While the government continues to propagate the Prime Minister, Datuk Seri Najib Razak’s initiative of a Global Movement of Moderates, this time at the Asia-Pacific Economic Co-operation (APEC) Summit currently being held in Beijing, Najib had never been so weak and impotent at home to check the forces of hatred, intolerance and extremism rearing their ugly heads.
On the day that Bernama reported that the Prime Minister’s Global Movement of Moderates (GMM) proposal had received praise from the APEC foreign ministers meeting in Beijing before the 22nd APEC Summit, an ex-UMNO Minister had opened fire on Najib’s GMM initiative, claiming that Christian fanatics in Malaysia had seized on Najib’s concept of moderation and exploited it for their own interests.
Former Information Minister Tan Sri Zainuddin Maiddin claimed that the Malays and Islam were under pressure due to the concept of moderation, asserting that there were signs the concept was on the wrong track.
He cited with approval a recent statement by Johor Umno youth vice-chief Khairul Anwar Rahmat, who said that moderation was unsuitable for certain issues, claiming that it reflected the thoughts and opinions of the Umno grassroots.
Read the rest of this entry »
BN SC meeting last night a great disappointment as the non-Umno parties dare not demand an end to AG’s double standards in prosecution, puny anti-corruption efforts even losing out to Indonesia and postponement of GST implementation
The Barisan Nasional Supreme Council held one of its rare meetings last night, but it was a great disappointment as the non-Umno parties, whether MCA, Gerakan, MIC or from Sabah and Sarawak, dare not demand that the Barisan Nasional government should take a clear stand on various controversial issues which have disturbed rational and patriotic Malaysians, including an end to the Attorney-General’s double standard in prosecution, puny anti-corruption efforts with Malaysia even losing out to Indonesia and the postponement of GST implementation in April next year.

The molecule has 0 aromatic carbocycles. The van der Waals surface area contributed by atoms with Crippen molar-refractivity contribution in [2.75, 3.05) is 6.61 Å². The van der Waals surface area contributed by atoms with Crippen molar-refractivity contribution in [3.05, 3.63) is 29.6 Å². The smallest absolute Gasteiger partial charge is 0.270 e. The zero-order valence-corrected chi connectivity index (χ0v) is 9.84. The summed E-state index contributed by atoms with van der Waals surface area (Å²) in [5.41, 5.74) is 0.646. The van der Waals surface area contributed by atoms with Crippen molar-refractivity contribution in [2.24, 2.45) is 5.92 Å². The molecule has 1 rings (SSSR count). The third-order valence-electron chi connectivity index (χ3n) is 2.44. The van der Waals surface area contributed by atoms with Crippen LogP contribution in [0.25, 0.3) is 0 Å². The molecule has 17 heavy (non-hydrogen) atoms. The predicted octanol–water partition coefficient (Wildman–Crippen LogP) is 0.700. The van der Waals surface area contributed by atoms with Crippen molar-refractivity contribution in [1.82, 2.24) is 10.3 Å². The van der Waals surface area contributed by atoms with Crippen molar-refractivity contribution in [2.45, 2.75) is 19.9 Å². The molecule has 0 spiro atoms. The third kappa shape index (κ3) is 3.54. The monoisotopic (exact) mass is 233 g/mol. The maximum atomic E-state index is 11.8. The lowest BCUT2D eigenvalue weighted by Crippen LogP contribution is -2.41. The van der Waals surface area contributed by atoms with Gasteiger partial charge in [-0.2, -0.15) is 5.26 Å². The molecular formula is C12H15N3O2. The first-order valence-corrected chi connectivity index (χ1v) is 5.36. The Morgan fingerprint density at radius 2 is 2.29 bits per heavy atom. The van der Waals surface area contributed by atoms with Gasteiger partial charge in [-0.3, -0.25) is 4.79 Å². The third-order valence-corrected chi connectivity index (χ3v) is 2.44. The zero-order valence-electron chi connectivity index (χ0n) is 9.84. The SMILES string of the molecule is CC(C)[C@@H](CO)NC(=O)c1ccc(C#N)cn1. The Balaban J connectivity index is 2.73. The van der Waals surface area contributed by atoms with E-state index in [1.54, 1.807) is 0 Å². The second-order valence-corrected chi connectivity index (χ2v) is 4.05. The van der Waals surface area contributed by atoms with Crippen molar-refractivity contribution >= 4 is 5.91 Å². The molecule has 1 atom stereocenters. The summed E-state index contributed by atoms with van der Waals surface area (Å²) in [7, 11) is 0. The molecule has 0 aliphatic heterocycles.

It is clear that there is no institutional or operational change in the character of the BN Supreme Council after the 13th General Election, with the BN Supreme Council continuing to be a platform for the exposition of UMNO political hegemony in BN, with the role of all the leaders of the other 13 BN component parties restricted merely to hear and obey what the UMNO “Big Brother” has decided instead of being a meaningful forum where common Barisan Nasional government policies are thrashed out from the input and consensus of all the BN component parties. Read the rest of this entry »
COMMENTARY BY THE MALAYSIAN INSIDER
31 October 2014
In most countries, civil servants who do not obey cabinet directives are disciplined. But in Malaysia, cabinet ministers have to appeal or cajole civil servants to follow government directives or the law.
The latest is the Royal Malaysian Customs Department’s move to seize some 300 Christian CDs and books containing the word Allah from Sabahan pastor Maklin Masiau in klia2 last week.
Masiau’s case is not the first, and is most likely not the last despite assurances from Putrajaya that it respects the religious rights of all Malaysians under the Federal Constitution. Read the rest of this entry »
The Attorney-General Tan Sri Abdul Gani Patail’s recent explanations have only reinforced public opinion that he has abused his discretionary powers and guilty of double standards in not prosecuting Perkasa President Ibrahim Ali for his threat to burn the Bible while going on a spree with blitzkrieg of sedition prosecutions against Pakatan Rakyat leaders, activists and intellectuals.
Datuk Stanley Isaac, who was formerly head of prosecution in the Attorney-General’s Chambers, said Gani’s reasoning that Ibrahim’s threat had no seditious tendency and that Ibrahim had “no intention to offend or provoke” are “flawed in law” and had not allayed public discontent over the AG’s decisions.
Isaac said it “boggled” “his mind how the AG could excuse Ibrahim on grounds of his good intention when the law says otherwise and that it also “boggled” his mind how burning the bible would defend the sanctity of Islam.
Read the rest of this entry »
COMMENTARY BY THE MALAYSIAN INSIDER
27 October 2014
Context, the Attorney-General Chambers said today, was the important ingredient to consider when deciding whether Datuk Ibrahim Ali committed sedition when he threatened to burn bibles that contained the word “Allah” last year.
“As decided by the court, before a statement is said to have seditious tendencies, the statement must be viewed in the context it was made …